Ogilvy's Longtime Chairman To Step Down
LINDA WERTHEIMER, HOST:
Our last word in business today comes from a giant in the advertising industry. Her name is Shelly Lazarus. The Brooklyn native began working at the ad agency Ogilvy and Mather at a time when the industry looked much like the one portrayed in the TV show "Mad Men."
RENEE MONTAGNE, HOST:
An industry run mostly by men. It was 1971 when Shelly Lazarus arrived at the company, fresh from Columbia University, with an MBA - a time when few women were earning business degrees.
WERTHEIMER: She avoided becoming a secretary and worked her way up the ladder, becoming CEO and later chairman of Ogilvy, which grew to become one of the world's largest agencies.
Lazarus spoke to NPR last year about what she says is essential in any business: the creative process.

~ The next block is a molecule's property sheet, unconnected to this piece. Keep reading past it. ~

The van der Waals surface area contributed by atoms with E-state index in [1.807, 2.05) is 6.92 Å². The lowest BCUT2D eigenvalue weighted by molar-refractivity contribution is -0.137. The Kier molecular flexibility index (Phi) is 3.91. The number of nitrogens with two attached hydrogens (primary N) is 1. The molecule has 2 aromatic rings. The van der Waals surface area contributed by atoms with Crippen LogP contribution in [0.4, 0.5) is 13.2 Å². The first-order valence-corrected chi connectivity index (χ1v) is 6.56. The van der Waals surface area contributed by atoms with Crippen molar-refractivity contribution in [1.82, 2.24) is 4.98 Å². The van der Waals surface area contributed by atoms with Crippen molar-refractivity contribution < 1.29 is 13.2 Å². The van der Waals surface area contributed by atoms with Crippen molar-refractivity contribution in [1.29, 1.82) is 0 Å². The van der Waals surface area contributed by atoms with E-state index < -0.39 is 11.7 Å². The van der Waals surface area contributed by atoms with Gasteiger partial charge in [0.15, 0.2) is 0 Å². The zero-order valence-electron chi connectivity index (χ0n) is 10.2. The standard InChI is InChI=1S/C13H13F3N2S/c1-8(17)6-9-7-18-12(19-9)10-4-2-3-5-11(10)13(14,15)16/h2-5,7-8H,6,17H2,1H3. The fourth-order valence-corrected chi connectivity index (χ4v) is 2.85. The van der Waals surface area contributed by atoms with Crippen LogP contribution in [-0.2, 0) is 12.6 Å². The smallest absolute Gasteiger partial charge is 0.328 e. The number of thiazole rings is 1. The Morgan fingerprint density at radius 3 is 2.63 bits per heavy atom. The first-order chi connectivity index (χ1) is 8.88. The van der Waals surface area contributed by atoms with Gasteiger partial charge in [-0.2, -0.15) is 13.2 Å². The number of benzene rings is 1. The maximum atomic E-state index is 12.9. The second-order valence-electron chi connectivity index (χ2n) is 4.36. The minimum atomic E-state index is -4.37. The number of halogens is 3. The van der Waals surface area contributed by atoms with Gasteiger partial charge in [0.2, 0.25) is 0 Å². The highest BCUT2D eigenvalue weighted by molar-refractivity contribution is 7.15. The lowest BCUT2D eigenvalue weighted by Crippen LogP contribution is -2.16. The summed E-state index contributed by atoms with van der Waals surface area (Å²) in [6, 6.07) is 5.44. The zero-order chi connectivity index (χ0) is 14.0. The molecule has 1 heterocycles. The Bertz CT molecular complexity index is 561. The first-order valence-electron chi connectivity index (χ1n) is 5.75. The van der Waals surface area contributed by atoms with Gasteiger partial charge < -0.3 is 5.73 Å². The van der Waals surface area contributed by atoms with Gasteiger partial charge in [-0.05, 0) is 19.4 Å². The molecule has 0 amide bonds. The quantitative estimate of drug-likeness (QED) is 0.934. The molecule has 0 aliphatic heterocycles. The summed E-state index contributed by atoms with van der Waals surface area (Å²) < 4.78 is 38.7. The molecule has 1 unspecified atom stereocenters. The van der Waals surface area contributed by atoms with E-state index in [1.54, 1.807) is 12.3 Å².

SHELLY LAZARUS: Having ideas is not as important as developing them. And one of the things that I've experienced is ideas need air and they need time. And so what you look back at what the great ideas have been in marketing and business and advertising, they start as a small idea and then the art is letting them live, and continue to develop them and get them into a big idea.
MONTAGNE: After 41 years at Ogilvy, Shelly Lazarus is getting ready to leave her post as chairman.
WERTHEIMER: As of Sunday, she will serve as chairman emeritus.
And that's the business news on MORNING EDITION, from NPR News. I'm Linda Wertheimer.
MONTAGNE: And I'm Renee Montagne.
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